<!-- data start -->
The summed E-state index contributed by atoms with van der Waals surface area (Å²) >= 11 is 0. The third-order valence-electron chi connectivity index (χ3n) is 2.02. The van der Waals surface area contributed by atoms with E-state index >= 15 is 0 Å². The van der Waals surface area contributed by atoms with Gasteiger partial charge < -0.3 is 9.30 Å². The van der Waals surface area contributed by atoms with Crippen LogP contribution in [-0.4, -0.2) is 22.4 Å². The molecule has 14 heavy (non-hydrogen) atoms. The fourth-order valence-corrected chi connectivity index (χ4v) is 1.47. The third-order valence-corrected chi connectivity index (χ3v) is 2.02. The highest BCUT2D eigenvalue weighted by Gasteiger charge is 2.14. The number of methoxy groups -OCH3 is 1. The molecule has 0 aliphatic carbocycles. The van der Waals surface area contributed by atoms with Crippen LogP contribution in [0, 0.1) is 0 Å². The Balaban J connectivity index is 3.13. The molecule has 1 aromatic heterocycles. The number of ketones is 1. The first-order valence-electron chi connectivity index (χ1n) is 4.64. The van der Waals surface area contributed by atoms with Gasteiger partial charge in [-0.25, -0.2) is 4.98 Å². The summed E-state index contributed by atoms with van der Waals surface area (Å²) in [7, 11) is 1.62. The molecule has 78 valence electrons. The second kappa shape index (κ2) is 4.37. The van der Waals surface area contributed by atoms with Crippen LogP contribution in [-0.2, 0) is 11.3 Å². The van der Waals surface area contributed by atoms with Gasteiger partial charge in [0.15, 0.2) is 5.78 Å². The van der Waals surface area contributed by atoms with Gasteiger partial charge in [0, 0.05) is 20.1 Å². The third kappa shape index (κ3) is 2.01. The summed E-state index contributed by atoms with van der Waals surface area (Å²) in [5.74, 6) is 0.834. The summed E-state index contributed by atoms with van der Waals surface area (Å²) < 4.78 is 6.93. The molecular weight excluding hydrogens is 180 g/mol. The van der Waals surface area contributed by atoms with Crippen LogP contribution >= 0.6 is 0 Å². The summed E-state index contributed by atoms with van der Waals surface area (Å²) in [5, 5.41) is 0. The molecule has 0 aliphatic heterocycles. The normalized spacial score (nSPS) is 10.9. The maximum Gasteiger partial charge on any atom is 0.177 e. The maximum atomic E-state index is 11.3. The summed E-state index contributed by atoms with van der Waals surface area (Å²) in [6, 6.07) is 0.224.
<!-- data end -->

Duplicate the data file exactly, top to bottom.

The summed E-state index contributed by atoms with van der Waals surface area (Å²) >= 11 is 0. The third-order valence-electron chi connectivity index (χ3n) is 2.02. The van der Waals surface area contributed by atoms with E-state index >= 15 is 0 Å². The van der Waals surface area contributed by atoms with Gasteiger partial charge < -0.3 is 9.30 Å². The van der Waals surface area contributed by atoms with Crippen LogP contribution in [-0.4, -0.2) is 22.4 Å². The molecule has 14 heavy (non-hydrogen) atoms. The fourth-order valence-corrected chi connectivity index (χ4v) is 1.47. The third-order valence-corrected chi connectivity index (χ3v) is 2.02. The highest BCUT2D eigenvalue weighted by Gasteiger charge is 2.14. The number of methoxy groups -OCH3 is 1. The molecule has 0 aliphatic carbocycles. The van der Waals surface area contributed by atoms with Crippen LogP contribution in [0, 0.1) is 0 Å². The Balaban J connectivity index is 3.13. The molecule has 1 aromatic heterocycles. The number of ketones is 1. The first-order valence-electron chi connectivity index (χ1n) is 4.64. The van der Waals surface area contributed by atoms with Gasteiger partial charge in [-0.25, -0.2) is 4.98 Å². The summed E-state index contributed by atoms with van der Waals surface area (Å²) in [7, 11) is 1.62. The molecule has 78 valence electrons. The second kappa shape index (κ2) is 4.37. The van der Waals surface area contributed by atoms with Crippen LogP contribution in [-0.2, 0) is 11.3 Å². The van der Waals surface area contributed by atoms with Gasteiger partial charge in [0.15, 0.2) is 5.78 Å². The van der Waals surface area contributed by atoms with Gasteiger partial charge in [0, 0.05) is 20.1 Å². The third kappa shape index (κ3) is 2.01. The summed E-state index contributed by atoms with van der Waals surface area (Å²) in [5.74, 6) is 0.834. The summed E-state index contributed by atoms with van der Waals surface area (Å²) < 4.78 is 6.93. The molecular weight excluding hydrogens is 180 g/mol. The van der Waals surface area contributed by atoms with Crippen LogP contribution >= 0.6 is 0 Å². The summed E-state index contributed by atoms with van der Waals surface area (Å²) in [5, 5.41) is 0. The molecule has 0 aliphatic heterocycles. The normalized spacial score (nSPS) is 10.9. The maximum Gasteiger partial charge on any atom is 0.177 e. The maximum atomic E-state index is 11.3. The summed E-state index contributed by atoms with van der Waals surface area (Å²) in [6, 6.07) is 0.224.